In some cases, these symptoms may come on strong and can be severe.
Less estrogen in your body also increases your risk for certain health conditions, such as:
How to Ease Symptoms
Many treatments can help ease the symptoms of early menopause. They include medicines and lifestyle treatments you can do at home.
Some medicines that may help include:
- Hormone therapy. In some cases, your provider may prescribe female hormones to help with hot flashes and other symptoms. But, there are some risks with hormones, and you may not be able to take them if you have had certain types of cancer.
- Vaginal estrogen. Even if you cannot take hormone therapy, you may be able to use small amounts of estrogen in or around your vagina to help with dryness. These hormones come in creams, gels, tablets, and rings. You need a prescription from your provider for these medicines.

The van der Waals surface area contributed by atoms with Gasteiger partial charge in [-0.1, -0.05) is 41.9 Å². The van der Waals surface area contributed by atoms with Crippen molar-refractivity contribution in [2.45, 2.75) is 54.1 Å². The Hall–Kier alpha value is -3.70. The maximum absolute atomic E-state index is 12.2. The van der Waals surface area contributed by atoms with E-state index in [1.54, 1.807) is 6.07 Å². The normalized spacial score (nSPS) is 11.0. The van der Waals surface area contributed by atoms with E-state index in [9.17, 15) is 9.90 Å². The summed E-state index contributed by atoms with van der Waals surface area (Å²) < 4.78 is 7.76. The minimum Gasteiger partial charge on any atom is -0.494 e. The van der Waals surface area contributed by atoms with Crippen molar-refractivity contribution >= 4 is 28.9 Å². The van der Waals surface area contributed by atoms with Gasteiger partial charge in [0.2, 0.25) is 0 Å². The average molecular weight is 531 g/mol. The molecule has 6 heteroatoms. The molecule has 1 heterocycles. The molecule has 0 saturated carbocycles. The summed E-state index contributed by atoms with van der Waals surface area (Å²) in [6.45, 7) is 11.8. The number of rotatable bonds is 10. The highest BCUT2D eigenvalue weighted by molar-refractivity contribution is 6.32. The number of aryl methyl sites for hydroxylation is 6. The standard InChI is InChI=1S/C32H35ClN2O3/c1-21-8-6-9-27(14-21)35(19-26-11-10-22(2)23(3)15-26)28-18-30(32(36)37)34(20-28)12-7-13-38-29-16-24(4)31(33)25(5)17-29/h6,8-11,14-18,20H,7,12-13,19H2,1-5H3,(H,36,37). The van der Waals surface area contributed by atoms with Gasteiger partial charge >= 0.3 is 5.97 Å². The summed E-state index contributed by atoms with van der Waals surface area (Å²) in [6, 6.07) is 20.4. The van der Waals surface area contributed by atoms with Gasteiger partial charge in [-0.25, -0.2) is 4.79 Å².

- Antidepressants or other medicines. If you cannot take hormones, your provider may prescribe another type of medicine to help with hot flashes, such as certain antidepressants (even if you are not depressed). Because of their chemical effects, these are effective for hot flashes even if you are not depressed.
- Lubricants or moisturizers. These products can help make sex more comfortable if you have vaginal dryness. Look for a water-based lubricant, such as K-Y Jelly or Astroglide. Or, try using a vaginal moisturizer like Replens every few days.
- Medicines for bone loss. Some women take medicines to help reduce bone loss after menopause. Ask your provider if this type of medicine may be right for you.
Treatments you can try at home include:
- Staying active. Getting regular exercise can help with mood swings, sleep problems, and mild hot flashes.
- Healthy sleep habits. Getting enough sleep may help ease mood swings. But, if you are having trouble sleeping at night, try skipping naps during the day. You should also avoid caffeine late in the day, and do not have large meals or do anything too active right before bedtime.
- Dressing in layers. This can help with hot flashes, since you can remove layers when you feel hot. It can also help to dress in loose, cotton clothing.